Spartan prose for a Spartan tale of badlands justice set in North Dakota and eastern Montana in the fall of 1951.
Watson’s writing (American Boy, 2011, etc.) is the principal pleasure here. The story is simple, ageless. Margaret Blackledge wants her grandson, Jimmy, back in Dalton, N.D. Daughter-in-law Lorna, her husband dead, has hooked up with the suave Donnie Weboy. Weboys are clannish, violent. Margaret appears prepared to undertake this adventure alone. Her husband, George, former sheriff, strong and silent, not quite the man he used to be, agrees to come. They set off in their old car, period details used sparingly, to wrest from a mother her child, to preserve a family broken by circumstance and hardship, to tempt fate. Grief has marked this fool’s errand from the outset—indelibly. To call the voice that narrates this novel omniscient is accurate only in so far as it describes the fictional convention. We hear an uninflected human voice that knows the outcome of this dark tale and tales like it. No one we meet, and no action taken, is beyond the expected conventions of a bleak American West: “[I]f I never hear again about what’s hard for a man, it’ll be too goddamn soon.”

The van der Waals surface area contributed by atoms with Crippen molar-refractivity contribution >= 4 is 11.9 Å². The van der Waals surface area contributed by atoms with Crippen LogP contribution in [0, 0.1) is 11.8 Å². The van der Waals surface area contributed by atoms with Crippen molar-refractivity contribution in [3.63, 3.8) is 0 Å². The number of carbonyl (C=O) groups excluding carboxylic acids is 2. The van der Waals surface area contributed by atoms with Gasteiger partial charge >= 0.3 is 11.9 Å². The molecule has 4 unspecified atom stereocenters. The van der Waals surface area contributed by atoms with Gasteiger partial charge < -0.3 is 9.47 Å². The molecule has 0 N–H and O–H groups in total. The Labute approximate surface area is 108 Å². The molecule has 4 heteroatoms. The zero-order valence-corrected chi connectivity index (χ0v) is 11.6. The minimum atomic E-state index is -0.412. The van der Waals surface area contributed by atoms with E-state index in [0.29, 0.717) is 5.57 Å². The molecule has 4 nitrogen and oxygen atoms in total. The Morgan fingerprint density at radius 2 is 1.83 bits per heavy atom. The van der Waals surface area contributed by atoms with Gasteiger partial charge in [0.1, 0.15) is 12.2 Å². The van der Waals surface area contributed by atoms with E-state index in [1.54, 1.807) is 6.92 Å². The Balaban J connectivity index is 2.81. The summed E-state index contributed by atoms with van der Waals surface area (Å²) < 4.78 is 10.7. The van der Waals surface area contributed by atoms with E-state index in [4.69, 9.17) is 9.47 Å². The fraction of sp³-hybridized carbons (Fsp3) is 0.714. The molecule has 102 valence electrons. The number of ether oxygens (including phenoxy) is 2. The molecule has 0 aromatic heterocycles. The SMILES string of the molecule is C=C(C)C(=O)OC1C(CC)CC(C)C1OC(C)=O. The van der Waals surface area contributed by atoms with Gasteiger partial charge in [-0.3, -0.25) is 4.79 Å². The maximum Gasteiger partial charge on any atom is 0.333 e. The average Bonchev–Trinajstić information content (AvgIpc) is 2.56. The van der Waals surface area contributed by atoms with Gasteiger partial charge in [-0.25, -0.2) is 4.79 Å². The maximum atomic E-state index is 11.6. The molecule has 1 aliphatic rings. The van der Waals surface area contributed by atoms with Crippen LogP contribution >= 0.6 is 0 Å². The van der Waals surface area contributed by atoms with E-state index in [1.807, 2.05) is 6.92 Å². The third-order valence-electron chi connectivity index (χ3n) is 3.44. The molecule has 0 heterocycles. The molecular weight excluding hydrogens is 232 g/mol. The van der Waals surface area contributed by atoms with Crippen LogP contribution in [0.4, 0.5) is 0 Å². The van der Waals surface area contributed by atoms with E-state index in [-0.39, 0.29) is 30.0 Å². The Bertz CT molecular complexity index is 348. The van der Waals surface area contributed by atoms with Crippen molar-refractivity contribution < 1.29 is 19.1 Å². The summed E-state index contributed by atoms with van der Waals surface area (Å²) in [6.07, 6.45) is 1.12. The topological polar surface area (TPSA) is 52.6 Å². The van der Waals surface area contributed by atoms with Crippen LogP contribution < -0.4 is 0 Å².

The sort of book that puts the shine back on genre as an adjective to describe fiction.